September 25, 2009

Doris Duke Foundation lauds Ess’ research

Kevin Ess, M.D., Ph.D.
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Kevin Ess, M.D., Ph.D.

Doris Duke Foundation lauds Ess’ research

Kevin Ess, M.D., Ph.D., has received a 2009 Clinical Scientist Development Award from the Doris Duke Charitable Foundation. Ess is one of 14 physician-scientists in the country to receive the three-year, $405,000 award.

“The Doris Duke award is an important career award that will allow me to accelerate my research program,” said Ess, assistant professor of Neurology, Pediatrics and Cell & Developmental Biology.

“With this award, we will be able to expand a new and tremendously exciting research advance — the use of induced pluripotent stem cells to study human disease.”

Induced pluripotent stem cell (iPSC) technology provides a way to convert skin cells to stem cells, which can become any of the body's many cell types.

Ess' research focuses on the genetics of brain development and how disruptions during embryonic development lead to brain malformations that are associated with epilepsy and autism.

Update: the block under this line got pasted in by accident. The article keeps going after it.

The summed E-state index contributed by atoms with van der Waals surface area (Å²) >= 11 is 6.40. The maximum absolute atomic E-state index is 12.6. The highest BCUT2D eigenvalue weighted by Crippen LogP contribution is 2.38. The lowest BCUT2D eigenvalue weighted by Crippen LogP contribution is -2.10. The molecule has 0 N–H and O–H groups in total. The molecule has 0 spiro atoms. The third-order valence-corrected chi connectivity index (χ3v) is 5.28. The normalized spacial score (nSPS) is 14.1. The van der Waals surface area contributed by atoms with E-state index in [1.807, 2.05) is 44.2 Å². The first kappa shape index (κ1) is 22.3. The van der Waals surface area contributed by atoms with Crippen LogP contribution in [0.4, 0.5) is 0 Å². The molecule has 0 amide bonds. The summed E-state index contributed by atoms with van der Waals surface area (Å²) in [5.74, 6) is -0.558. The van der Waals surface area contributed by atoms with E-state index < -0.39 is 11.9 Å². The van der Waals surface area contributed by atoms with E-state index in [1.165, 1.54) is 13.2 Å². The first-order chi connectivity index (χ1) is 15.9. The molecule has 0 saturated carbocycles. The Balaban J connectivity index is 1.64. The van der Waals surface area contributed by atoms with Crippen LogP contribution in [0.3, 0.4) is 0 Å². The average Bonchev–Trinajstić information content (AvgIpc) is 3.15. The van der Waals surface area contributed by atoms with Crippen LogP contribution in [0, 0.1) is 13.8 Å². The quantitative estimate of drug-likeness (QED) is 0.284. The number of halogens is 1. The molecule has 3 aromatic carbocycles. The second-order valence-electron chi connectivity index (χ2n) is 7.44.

He and his colleagues study a disease called tuberous sclerosis complex (TSC) as a model for exploring the molecular mechanisms that guide brain development.

TSC, which affects about 1 in 6000 people in the United States, is caused by the loss of either the TSC1 or TSC2 genes. Most patients have brain malformations called tubers, and the disease is one of the most common genetic causes of seizures and autism in children.

Studies using mouse models have begun to define the role of the TSC genes during brain development. Ess and his colleagues will now use iPSC technology to convert skin cells from patients with TSC (Ess directs the Vanderbilt TSC Clinic) into patient-specific iPSCs. By studying neurons and other cell types derived from these cells, Ess hopes to better understand the underlying causes of TSC.

“Using stem cells derived from our well-defined TSC patient population should provide insights to brain development and the pathogenesis of epilepsy and autism,” Ess said.

“And we expect that patient-derived iPSCs will aid the discovery of new therapies for children with neurological disorders.”

Ess and his collaborator Aaron Bowman, Ph.D., assistant professor of Neurology, have been developing iPSC technology at Vanderbilt over the past two years.

Grants from the Vanderbilt Institute for Clinical and Translational Research, a Hazinski-Turner award from the Department of Pediatrics, and a Hobbs award from the Kennedy Center were instrumental in establishing this technology, Ess said.

“The consensus is that this technology is going to be a terrific tool,” he added. “The Doris Duke award will allow me to push that part of my research further. Also, we are particularly excited to help disseminate this technology through ongoing collaborations with other scientists at Vanderbilt.”